Metropolitan Opera’s “Falstaff” Review – A Double Header Treat for Chicagoans

 

The worldwide Metropolitan Opera’s HD Broadcast of “Falstaff” has double header potential for Chicagoans who go to see Chicago Shakespeare’s current run of “The Merry Wives of Windsor”. 

 

 

“Falstaff” is Verdi’s late in life take on this Shakespearean comedy. 

 

The coincidence doesn’t stop there.  Both the Metropolitan Opera and Chicago Shakespeare chose to put this story in an updated setting.  They are only off by a decade or so.  Chicago Shakespeare puts the play in 1940’s England.  The Met’s “Falstaff” is in a 50’s setting overflowing with populux kitchenware props and pillbox hat with white glove fashions galore.

 

(Click here to read a full review of Chicago Shakespeare’s Merry Wives of Windsor now playing at Navy Pier.)

 

For Metropolitan Opera lovers this was particularly special for marking James Levine’s triumphal return to the stage after an incapacitating illness.  Giuseppe Verdi, who composed “Falstaff” as he was approaching the start of his 9th decade, would no doubt be pleased to hear Maestro Levine’s musical direction again at work on this, his last opera.

 

The story line lends itself to farce with typical Shakespearean turns of events. 

 

 

We first meet a debauched fat Falstaff (Ambrosio Maestri) in bed at an Inn as he wines and dines to excess, taking time only to complain about his two manservants (Bardolfo, Keith Jameson and Pistola, Christian Van Horn).  An irate Dr. Cajus (Carlo Bosi) enters to complain that he has been robbed by Falstaff’s men and taken advantage of while drunk.  Falstaff “shines him on”, as they used to say in hippie time California, leaving Cajus duly enraged.

 

Now that we know just what a lowlife Falstaff is he takes it one step further by writing identical love letters to two well-to-do women, with whom he seeks liaisons with for financial gain. 

 

 

His two manservants, Bardolfo and Pistola, refuse to deliver the letters saying it would dishonor them, and Falstaff quickly dispatches a page to send them instead, then firing the two men from his service.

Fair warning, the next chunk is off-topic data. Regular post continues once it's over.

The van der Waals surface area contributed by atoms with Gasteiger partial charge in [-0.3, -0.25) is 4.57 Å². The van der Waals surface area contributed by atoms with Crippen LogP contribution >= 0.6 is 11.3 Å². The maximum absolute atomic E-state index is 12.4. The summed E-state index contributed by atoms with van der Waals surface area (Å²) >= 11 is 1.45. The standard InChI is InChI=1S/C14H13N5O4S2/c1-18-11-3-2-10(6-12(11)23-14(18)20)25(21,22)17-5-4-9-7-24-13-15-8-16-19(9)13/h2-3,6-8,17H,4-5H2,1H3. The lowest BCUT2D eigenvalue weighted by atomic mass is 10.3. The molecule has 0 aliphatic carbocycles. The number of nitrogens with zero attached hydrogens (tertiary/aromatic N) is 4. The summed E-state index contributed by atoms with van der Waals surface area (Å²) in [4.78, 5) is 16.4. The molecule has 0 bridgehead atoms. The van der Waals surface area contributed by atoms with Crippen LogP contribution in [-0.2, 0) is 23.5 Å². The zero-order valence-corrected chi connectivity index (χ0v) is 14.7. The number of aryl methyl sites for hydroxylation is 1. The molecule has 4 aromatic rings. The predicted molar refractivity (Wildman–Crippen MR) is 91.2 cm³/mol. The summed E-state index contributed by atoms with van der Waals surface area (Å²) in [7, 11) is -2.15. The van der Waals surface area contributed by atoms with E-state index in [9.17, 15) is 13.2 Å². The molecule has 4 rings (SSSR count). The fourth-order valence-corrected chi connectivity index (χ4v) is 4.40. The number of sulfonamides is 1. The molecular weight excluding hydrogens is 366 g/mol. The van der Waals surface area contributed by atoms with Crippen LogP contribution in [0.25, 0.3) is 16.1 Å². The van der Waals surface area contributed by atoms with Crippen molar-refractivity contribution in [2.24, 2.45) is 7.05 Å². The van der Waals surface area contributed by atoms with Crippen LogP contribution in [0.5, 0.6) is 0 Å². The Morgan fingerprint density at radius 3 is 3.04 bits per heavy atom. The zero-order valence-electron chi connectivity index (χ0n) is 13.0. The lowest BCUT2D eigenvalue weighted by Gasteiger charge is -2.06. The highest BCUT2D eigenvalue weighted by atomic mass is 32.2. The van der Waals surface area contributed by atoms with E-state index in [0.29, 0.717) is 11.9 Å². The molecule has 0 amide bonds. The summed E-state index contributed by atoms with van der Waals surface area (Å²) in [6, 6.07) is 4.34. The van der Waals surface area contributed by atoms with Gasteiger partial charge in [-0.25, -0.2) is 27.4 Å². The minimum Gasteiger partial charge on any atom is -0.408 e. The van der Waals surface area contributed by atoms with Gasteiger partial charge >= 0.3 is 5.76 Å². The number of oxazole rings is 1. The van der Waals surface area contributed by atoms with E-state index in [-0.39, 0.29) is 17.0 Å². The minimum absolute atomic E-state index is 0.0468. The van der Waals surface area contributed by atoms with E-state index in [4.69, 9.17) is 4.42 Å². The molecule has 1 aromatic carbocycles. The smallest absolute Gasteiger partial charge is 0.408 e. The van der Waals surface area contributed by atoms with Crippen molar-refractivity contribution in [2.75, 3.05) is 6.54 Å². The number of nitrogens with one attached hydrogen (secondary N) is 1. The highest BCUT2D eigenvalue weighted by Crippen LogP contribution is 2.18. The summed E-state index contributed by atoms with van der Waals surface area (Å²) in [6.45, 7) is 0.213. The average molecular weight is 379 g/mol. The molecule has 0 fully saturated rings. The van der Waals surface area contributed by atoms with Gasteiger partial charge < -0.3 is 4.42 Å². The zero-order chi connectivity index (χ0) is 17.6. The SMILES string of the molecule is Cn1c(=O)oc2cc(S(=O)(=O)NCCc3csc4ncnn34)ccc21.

The scene switches to a restaurant where the two women who received Falstaff’s love letters, Mistress Ford (Angela Meade) and Mistress Page (Jennifer Johnson Cano), are there with Mistress Quickly (Stephanie Blythe) and Alice Ford’s daughter Nannetta (Lisette Oropesa).  Two things happen.  The women upon discovering Falstaff’s scheme decide to get revenge and all four women sing of their intent with wonderful musical lines that end in cackling laughter. 

 

 

Indeed it sounds like a very fun hen party and as we learned during the intermission, the performers were quite conscious to gesticulate as they sing to elicit 50’s era womanliness a la signals they picked up by watching the movie “The Women” as suggested by the production’s director Robert Carsen.  Meanwhile, Nannetta connects with a lowly waiter Fenton (Paolo Fanale) and vows her love, albeit forbidden.

 

 

 

At another table in the restaurant a different plot is brewing.  Falstaff’s dismissed servants, Bardolfo and Pistola, are meeting with Mr. Ford (Franco Vassallo) , of whom they seek employment, who is dining with Dr. Cajus, whom he favors for his daughter’s hand. 

 

 

Falstaff’s former servants tell Ford of Falstaff’s plan to seduce his wife, causing Ford to explode in jealousy.  Now a second plot is born where Ford decides to visit Falstaff in disguise and wheedle out details of his plan.

 

The plots unfold as Mistress Quickly meets up with Falstaff at an Inn to tell him that Mistress Page awaits him during the hour that her husband is gone. 

 

 

Then Master Ford arrives in a hilariously funny costume of a turquoise string tie and belt buckled cowboy costume that elicits images of a Hollywood star strolling into a Palm Springs 50’s era mansion.  He tells Falstaff he’ll pay him handsomely if he seduces Mistress Page thereby paving the way for further indiscretions with him.